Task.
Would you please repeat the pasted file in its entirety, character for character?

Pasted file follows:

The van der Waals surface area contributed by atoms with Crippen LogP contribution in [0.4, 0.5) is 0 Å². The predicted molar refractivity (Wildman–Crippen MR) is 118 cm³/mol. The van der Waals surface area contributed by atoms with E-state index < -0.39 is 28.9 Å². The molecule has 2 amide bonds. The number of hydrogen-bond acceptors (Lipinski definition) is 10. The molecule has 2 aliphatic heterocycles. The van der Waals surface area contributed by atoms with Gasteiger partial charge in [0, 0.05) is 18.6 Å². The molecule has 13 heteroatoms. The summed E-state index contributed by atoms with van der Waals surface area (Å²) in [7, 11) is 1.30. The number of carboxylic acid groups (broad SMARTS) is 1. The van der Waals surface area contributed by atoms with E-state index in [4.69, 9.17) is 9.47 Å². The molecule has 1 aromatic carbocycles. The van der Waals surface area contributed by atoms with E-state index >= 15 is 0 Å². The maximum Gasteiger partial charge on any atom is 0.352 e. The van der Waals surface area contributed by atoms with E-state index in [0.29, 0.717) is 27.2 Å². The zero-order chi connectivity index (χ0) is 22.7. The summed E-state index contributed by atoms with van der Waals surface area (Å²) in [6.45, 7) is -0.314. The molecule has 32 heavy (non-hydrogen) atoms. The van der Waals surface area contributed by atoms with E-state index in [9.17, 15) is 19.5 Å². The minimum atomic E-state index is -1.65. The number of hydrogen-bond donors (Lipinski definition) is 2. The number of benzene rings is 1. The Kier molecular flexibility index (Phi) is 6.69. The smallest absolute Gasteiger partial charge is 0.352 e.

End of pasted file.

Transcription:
The van der Waals surface area contributed by atoms with Crippen LogP contribution in [0.4, 0.5) is 0 Å². The predicted molar refractivity (Wildman–Crippen MR) is 118 cm³/mol. The van der Waals surface area contributed by atoms with E-state index < -0.39 is 28.9 Å². The molecule has 2 amide bonds. The number of hydrogen-bond acceptors (Lipinski definition) is 10. The molecule has 2 aliphatic heterocycles. The van der Waals surface area contributed by atoms with Gasteiger partial charge in [0, 0.05) is 18.6 Å². The molecule has 13 heteroatoms. The summed E-state index contributed by atoms with van der Waals surface area (Å²) in [7, 11) is 1.30. The number of carboxylic acid groups (broad SMARTS) is 1. The van der Waals surface area contributed by atoms with E-state index in [4.69, 9.17) is 9.47 Å². The molecule has 1 aromatic carbocycles. The van der Waals surface area contributed by atoms with E-state index >= 15 is 0 Å². The maximum Gasteiger partial charge on any atom is 0.352 e. The van der Waals surface area contributed by atoms with E-state index in [0.29, 0.717) is 27.2 Å². The zero-order chi connectivity index (χ0) is 22.7. The summed E-state index contributed by atoms with van der Waals surface area (Å²) in [6.45, 7) is -0.314. The molecule has 32 heavy (non-hydrogen) atoms. The van der Waals surface area contributed by atoms with E-state index in [9.17, 15) is 19.5 Å². The minimum atomic E-state index is -1.65. The number of hydrogen-bond donors (Lipinski definition) is 2. The number of benzene rings is 1. The Kier molecular flexibility index (Phi) is 6.69. The smallest absolute Gasteiger partial charge is 0.352 e.